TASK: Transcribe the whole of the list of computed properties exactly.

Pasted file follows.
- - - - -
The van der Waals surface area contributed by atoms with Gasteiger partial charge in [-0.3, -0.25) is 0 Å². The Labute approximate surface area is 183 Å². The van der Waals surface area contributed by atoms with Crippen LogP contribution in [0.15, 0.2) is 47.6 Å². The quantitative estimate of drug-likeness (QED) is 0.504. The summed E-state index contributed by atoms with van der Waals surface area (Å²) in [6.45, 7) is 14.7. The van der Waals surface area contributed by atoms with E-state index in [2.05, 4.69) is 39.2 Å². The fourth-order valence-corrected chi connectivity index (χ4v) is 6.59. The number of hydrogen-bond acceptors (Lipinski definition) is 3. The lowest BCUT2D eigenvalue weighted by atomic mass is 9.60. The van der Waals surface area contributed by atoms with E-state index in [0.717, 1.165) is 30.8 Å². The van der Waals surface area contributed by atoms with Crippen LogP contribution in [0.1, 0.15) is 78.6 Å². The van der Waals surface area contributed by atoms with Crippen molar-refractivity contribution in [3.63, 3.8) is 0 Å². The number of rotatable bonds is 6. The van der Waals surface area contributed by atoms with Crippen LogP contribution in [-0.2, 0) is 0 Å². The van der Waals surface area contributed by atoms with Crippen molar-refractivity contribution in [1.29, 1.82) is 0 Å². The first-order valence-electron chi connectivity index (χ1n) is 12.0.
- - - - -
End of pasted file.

The van der Waals surface area contributed by atoms with Gasteiger partial charge in [-0.3, -0.25) is 0 Å². The Labute approximate surface area is 183 Å². The van der Waals surface area contributed by atoms with Crippen LogP contribution in [0.15, 0.2) is 47.6 Å². The quantitative estimate of drug-likeness (QED) is 0.504. The summed E-state index contributed by atoms with van der Waals surface area (Å²) in [6.45, 7) is 14.7. The van der Waals surface area contributed by atoms with E-state index in [2.05, 4.69) is 39.2 Å². The fourth-order valence-corrected chi connectivity index (χ4v) is 6.59. The number of hydrogen-bond acceptors (Lipinski definition) is 3. The lowest BCUT2D eigenvalue weighted by atomic mass is 9.60. The van der Waals surface area contributed by atoms with E-state index in [0.717, 1.165) is 30.8 Å². The van der Waals surface area contributed by atoms with Crippen LogP contribution in [0.1, 0.15) is 78.6 Å². The van der Waals surface area contributed by atoms with Crippen molar-refractivity contribution in [3.63, 3.8) is 0 Å². The number of rotatable bonds is 6. The van der Waals surface area contributed by atoms with Crippen LogP contribution in [-0.2, 0) is 0 Å². The van der Waals surface area contributed by atoms with Crippen molar-refractivity contribution in [1.29, 1.82) is 0 Å². The first-order valence-electron chi connectivity index (χ1n) is 12.0.